Around the same time as the Norman Conquest of England––1066 and all that––the Normans carved out lands for themselves in southern Italy and also in the wealthy island of Sicily that had been part of the Byzantine empire before falling to the Muslims. Ruling over its diverse peoples, the Norman conquerors formed a lasting frontier between Christian Europe and Muslim Africa, and, in so doing, they created a kingdom that was like no other in Europe – a multifaith, multilingual and multicultural state that employed officials and scholars of different religions; used hybrid art and architecture from Islamic, Byzantine, and Romanesque models, and made Latin, Greek and Arabic its official languages. So, how did this Norman Conquest happen? And why did this unique state emerge?
The epicentre of this experimental new kingdom was the island of Sicily itself with its old Arab capital at Palermo. Following the path of the Norman Conquest across the island, this tour will offer a rare and expert view of people, power, art and faith by exploring the towns, palaces, churches, castles, and dramatic landscapes of this remarkable island that was once the richest part of medieval Europe.
- Exclusive access to Cappella Palatina grants us expert insights and the luxury of space and peace to reflect on this crown jewel of Norman architecture.
- Follow the path of the Norman Conquest across this island
- Trace the remains of the Byzantine empire before it fell to the Muslims
- Explore a kingdom that was like no other in Europe - a multifaith, multilingual and multicultural state
- Discover towns, palaces, churches, castles and landscapes of Sicily, which was once the richest and most densely populated region of the medieval period.
- Historic Churches
- Special Access
- Low Single Supplement
- All Inclusive
On arrival in Catania, we drive to Enna for our hotel and a pre-dinner introductory lecture.
We go back to the beginning of early medieval Sicily at Piazza Armerina. The late-antique villa is famous for its fabulous mosaics, but the site remained occupied into the Middle Ages. Here we can take a journey in time from late antiquity to the Muslim period. In the afternoon, we head north to Sperlinga, one of the most dramatic of the early Norman centres in this central and strategic part of Sicily. We return to Enna later this afternoon.
We spend the morning exploring the old town of Enna, taken by the Normans after a major siege, including visits to its castle and cathedral. In the afternoon, we drive to the north coast and to Cefalù, an attractive port overshadowed by a huge cliff, 900 feet high. Here we visit the cathedral, founded by King Roger II in 1131, who allegedly vowed to build it after escaping a storm to land on the city’s beach. Onwards to Palermo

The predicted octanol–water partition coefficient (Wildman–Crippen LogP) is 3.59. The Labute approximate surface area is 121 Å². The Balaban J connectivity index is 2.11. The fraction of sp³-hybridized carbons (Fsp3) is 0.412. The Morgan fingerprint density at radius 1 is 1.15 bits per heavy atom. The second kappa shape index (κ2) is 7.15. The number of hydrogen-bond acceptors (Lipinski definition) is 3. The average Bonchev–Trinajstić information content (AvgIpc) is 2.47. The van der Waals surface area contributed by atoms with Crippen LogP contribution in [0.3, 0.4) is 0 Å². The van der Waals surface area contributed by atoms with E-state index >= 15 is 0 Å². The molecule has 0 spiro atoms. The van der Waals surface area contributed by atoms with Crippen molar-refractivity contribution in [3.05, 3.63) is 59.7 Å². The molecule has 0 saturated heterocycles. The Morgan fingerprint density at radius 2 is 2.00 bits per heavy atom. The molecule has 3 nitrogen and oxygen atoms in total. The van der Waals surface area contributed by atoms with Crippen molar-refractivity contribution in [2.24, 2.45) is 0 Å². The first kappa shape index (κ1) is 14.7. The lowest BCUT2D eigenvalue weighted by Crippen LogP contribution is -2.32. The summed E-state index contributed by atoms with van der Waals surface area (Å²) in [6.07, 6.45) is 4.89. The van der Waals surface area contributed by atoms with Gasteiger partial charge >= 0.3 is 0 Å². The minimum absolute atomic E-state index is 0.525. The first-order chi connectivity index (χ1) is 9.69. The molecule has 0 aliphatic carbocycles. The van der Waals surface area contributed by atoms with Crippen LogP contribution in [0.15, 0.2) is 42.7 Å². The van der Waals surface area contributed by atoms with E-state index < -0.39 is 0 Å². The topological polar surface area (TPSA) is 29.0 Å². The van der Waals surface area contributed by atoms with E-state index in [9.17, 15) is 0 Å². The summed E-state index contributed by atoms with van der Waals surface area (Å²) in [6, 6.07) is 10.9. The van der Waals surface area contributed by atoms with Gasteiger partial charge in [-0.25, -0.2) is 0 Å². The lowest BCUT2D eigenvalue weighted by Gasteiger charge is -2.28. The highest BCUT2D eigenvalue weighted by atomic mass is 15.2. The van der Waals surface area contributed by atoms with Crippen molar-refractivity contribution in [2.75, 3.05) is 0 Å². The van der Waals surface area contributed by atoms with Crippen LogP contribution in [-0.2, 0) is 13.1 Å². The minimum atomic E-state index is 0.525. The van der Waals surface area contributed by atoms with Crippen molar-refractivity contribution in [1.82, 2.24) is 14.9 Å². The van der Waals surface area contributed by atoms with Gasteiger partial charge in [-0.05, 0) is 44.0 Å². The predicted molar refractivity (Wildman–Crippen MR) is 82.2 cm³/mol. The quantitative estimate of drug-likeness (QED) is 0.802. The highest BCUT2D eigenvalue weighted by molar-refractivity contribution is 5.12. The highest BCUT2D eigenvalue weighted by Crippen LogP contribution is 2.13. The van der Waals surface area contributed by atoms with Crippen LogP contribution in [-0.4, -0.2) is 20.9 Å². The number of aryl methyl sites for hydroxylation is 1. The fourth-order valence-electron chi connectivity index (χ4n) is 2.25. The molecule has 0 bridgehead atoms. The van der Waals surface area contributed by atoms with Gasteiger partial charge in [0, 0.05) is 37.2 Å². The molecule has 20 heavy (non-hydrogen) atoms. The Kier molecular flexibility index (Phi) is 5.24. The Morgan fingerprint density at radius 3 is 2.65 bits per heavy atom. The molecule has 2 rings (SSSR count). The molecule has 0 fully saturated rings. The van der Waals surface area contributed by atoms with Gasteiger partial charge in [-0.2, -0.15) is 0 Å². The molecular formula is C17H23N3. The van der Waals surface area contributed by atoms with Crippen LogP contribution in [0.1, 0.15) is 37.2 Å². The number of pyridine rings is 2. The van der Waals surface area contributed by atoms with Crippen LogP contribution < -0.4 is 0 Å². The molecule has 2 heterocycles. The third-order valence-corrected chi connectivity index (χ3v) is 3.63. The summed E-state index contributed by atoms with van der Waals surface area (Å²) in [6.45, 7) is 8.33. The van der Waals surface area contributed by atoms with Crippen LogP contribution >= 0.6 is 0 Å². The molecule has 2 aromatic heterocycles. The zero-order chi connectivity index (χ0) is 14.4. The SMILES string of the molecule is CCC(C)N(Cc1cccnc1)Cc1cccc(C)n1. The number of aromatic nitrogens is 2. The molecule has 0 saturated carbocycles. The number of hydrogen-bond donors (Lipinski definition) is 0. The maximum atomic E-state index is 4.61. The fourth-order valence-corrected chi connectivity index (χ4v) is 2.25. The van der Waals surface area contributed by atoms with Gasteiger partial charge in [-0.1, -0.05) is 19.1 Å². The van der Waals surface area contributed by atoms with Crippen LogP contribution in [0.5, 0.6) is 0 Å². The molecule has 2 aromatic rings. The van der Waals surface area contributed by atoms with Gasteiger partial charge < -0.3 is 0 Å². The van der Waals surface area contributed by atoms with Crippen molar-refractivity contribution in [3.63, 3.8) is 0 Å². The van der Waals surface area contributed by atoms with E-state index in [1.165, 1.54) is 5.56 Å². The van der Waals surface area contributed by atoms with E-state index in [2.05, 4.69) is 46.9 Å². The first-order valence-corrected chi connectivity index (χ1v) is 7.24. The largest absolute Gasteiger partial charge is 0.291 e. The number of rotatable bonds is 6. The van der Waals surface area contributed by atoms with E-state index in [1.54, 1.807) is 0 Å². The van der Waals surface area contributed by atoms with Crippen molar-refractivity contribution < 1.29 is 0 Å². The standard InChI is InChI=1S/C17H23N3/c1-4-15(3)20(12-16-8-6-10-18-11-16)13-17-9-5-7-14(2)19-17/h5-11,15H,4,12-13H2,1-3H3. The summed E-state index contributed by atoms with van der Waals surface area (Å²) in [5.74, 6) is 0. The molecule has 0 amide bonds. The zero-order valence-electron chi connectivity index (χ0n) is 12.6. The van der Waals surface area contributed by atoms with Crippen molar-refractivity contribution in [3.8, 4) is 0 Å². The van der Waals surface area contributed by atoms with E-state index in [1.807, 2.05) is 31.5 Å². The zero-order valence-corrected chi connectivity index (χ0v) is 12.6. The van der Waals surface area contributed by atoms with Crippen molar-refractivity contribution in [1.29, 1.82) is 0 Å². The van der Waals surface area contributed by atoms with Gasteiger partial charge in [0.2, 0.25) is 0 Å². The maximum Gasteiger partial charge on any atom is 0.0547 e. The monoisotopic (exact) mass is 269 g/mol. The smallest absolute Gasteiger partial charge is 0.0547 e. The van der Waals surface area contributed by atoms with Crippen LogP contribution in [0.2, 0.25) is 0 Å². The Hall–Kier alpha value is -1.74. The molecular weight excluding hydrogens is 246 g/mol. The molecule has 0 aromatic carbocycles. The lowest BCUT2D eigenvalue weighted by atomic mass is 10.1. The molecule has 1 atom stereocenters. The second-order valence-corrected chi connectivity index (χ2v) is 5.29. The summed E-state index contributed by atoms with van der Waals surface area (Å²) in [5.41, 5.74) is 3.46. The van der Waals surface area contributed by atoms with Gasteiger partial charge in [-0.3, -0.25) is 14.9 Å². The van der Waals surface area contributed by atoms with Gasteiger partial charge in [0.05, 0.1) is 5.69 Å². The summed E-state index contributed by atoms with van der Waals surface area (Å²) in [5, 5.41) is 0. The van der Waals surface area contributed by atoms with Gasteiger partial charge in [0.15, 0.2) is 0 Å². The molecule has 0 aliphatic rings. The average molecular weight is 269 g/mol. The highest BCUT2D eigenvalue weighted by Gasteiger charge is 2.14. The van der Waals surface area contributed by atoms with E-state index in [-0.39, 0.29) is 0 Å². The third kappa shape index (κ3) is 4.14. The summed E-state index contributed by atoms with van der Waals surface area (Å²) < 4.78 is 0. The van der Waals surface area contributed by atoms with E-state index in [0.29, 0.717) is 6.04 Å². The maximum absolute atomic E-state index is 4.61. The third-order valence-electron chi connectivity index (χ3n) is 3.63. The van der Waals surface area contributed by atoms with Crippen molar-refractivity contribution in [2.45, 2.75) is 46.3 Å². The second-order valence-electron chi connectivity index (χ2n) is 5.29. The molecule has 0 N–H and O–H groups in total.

How best to experience the streets of Arab-Norman Palermo? We take a walk through the city, via its markets, still ordered into demarcated trades, and we visit the mosaic interiors of La Martorana, the church built by George of Antioch, Emir of Emirs to Roger II, as well as the adjacent San Cataldo built by George’s ill-fated successor, Maio of Bari. The morning ends at Palermo’s extraordinary cathedral. In the afternoon, we continue through the faded glory of Palermo to visit Palazzo Abatellis.
In the morning, we visit the Arab baths and Norman castle at Cefalà Diana before returning to Palermo. The afternoon will see us explore the suburban palace of La Zisa, built in an Arab-Norman style and used as a residence for Joanna, daughter of Henry II of England. We then visit the remains of the royal monastery of San Giovanni degli Eremiti.
We hope, this evening, to visit the Cappella Palatina, built for King Roger II during the 1140s. No other building in Sicily shows so well the fusion of three cultures during the Norman era: Western-style basilica, Greek mosaics and elaborately carved Arabic ceiling.
In the morning we visit Segesta. Excavations among the classical ruins above the famous Greek temple here have unearthed a Muslim necropolis and a mosque from the 12th century next to a Norman castle. We spend the afternoon at the cathedral of Monreale, one of the greatest surviving monuments of medieval Christendom with its dizzying mosaic interior and enchanting cloisters.
South to the rolling plains of central Sicily. Here, perched high on Monte Jato are recently excavated remains of the last stronghold of the Sicilian Muslims. The early medieval city was built over the extensive remains of a classical site, and from the mountain, the views across the island are exceptional. We also visit the antiquarium of the site which displays the finds from the excavations.
This morning, we transfer to the airport in Palermo for our return flight home.
- Expert Guide Lecturer
- Tour Manager
- Local Travel - Private a/c coach
- Meals - All meals included with wine at dinner
- Entries & Tips - Entry to all sites in programme; tips included
- Field Notes
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